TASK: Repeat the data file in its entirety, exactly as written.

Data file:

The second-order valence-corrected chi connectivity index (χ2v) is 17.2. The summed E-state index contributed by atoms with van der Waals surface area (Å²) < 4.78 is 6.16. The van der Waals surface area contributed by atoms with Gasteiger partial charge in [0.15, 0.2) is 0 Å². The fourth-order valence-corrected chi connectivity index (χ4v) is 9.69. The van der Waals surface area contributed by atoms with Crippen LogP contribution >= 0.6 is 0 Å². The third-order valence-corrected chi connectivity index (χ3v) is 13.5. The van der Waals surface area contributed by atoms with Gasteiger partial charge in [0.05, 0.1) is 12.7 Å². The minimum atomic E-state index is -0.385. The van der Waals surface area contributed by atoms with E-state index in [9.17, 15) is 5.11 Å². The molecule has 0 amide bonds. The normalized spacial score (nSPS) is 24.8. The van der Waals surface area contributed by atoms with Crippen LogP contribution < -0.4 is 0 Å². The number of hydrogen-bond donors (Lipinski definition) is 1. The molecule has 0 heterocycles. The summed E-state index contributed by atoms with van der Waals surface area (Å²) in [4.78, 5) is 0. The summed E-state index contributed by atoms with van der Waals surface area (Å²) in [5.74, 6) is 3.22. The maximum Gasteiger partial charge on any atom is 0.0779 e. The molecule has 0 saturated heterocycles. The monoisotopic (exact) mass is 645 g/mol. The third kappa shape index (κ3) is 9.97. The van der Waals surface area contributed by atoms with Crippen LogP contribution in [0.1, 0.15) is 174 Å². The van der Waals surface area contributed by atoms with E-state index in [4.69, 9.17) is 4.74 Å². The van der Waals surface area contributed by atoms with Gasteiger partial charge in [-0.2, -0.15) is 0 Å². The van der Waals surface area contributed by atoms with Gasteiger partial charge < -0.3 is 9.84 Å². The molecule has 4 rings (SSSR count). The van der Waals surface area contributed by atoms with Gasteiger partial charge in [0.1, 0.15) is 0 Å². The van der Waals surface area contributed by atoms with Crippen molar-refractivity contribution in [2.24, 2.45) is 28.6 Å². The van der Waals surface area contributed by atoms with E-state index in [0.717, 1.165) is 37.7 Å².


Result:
The second-order valence-corrected chi connectivity index (χ2v) is 17.2. The summed E-state index contributed by atoms with van der Waals surface area (Å²) < 4.78 is 6.16. The van der Waals surface area contributed by atoms with Gasteiger partial charge in [0.15, 0.2) is 0 Å². The fourth-order valence-corrected chi connectivity index (χ4v) is 9.69. The van der Waals surface area contributed by atoms with Crippen LogP contribution >= 0.6 is 0 Å². The third-order valence-corrected chi connectivity index (χ3v) is 13.5. The van der Waals surface area contributed by atoms with Gasteiger partial charge in [0.05, 0.1) is 12.7 Å². The minimum atomic E-state index is -0.385. The van der Waals surface area contributed by atoms with E-state index in [9.17, 15) is 5.11 Å². The molecule has 0 amide bonds. The normalized spacial score (nSPS) is 24.8. The van der Waals surface area contributed by atoms with Crippen LogP contribution < -0.4 is 0 Å². The number of hydrogen-bond donors (Lipinski definition) is 1. The molecule has 0 heterocycles. The summed E-state index contributed by atoms with van der Waals surface area (Å²) in [4.78, 5) is 0. The summed E-state index contributed by atoms with van der Waals surface area (Å²) in [5.74, 6) is 3.22. The maximum Gasteiger partial charge on any atom is 0.0779 e. The molecule has 0 saturated heterocycles. The monoisotopic (exact) mass is 645 g/mol. The third kappa shape index (κ3) is 9.97. The van der Waals surface area contributed by atoms with Crippen LogP contribution in [0.1, 0.15) is 174 Å². The van der Waals surface area contributed by atoms with E-state index in [4.69, 9.17) is 4.74 Å². The van der Waals surface area contributed by atoms with Gasteiger partial charge in [-0.2, -0.15) is 0 Å². The van der Waals surface area contributed by atoms with Gasteiger partial charge < -0.3 is 9.84 Å². The molecule has 4 rings (SSSR count). The van der Waals surface area contributed by atoms with Gasteiger partial charge in [0.1, 0.15) is 0 Å². The van der Waals surface area contributed by atoms with Crippen molar-refractivity contribution in [2.24, 2.45) is 28.6 Å². The van der Waals surface area contributed by atoms with E-state index in [0.717, 1.165) is 37.7 Å².